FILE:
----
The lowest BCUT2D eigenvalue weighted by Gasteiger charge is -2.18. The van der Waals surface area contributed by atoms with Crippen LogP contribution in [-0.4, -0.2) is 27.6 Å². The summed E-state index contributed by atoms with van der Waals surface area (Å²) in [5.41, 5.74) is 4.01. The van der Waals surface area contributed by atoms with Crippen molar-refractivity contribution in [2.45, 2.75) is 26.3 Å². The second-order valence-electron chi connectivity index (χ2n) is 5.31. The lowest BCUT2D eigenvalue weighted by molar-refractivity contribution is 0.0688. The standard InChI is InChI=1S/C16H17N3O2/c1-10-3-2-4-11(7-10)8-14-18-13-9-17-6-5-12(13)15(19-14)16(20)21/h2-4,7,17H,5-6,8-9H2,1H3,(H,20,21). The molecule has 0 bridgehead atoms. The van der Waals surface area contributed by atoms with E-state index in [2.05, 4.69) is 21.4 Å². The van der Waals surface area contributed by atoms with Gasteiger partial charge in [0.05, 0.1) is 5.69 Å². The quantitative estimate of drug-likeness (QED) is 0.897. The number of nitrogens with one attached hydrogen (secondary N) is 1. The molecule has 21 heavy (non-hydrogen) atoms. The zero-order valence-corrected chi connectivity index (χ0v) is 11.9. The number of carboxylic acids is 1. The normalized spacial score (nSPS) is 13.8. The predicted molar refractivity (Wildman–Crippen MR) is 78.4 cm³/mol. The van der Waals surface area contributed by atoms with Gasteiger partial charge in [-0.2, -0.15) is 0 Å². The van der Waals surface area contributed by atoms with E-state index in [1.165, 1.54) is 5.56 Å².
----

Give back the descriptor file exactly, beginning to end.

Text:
The lowest BCUT2D eigenvalue weighted by Gasteiger charge is -2.18. The van der Waals surface area contributed by atoms with Crippen LogP contribution in [-0.4, -0.2) is 27.6 Å². The summed E-state index contributed by atoms with van der Waals surface area (Å²) in [5.41, 5.74) is 4.01. The van der Waals surface area contributed by atoms with Crippen molar-refractivity contribution in [2.45, 2.75) is 26.3 Å². The second-order valence-electron chi connectivity index (χ2n) is 5.31. The lowest BCUT2D eigenvalue weighted by molar-refractivity contribution is 0.0688. The standard InChI is InChI=1S/C16H17N3O2/c1-10-3-2-4-11(7-10)8-14-18-13-9-17-6-5-12(13)15(19-14)16(20)21/h2-4,7,17H,5-6,8-9H2,1H3,(H,20,21). The molecule has 0 bridgehead atoms. The van der Waals surface area contributed by atoms with E-state index in [2.05, 4.69) is 21.4 Å². The van der Waals surface area contributed by atoms with Gasteiger partial charge in [0.05, 0.1) is 5.69 Å². The quantitative estimate of drug-likeness (QED) is 0.897. The number of nitrogens with one attached hydrogen (secondary N) is 1. The molecule has 21 heavy (non-hydrogen) atoms. The zero-order valence-corrected chi connectivity index (χ0v) is 11.9. The number of carboxylic acids is 1. The normalized spacial score (nSPS) is 13.8. The predicted molar refractivity (Wildman–Crippen MR) is 78.4 cm³/mol. The van der Waals surface area contributed by atoms with Gasteiger partial charge in [-0.2, -0.15) is 0 Å². The van der Waals surface area contributed by atoms with E-state index in [1.165, 1.54) is 5.56 Å².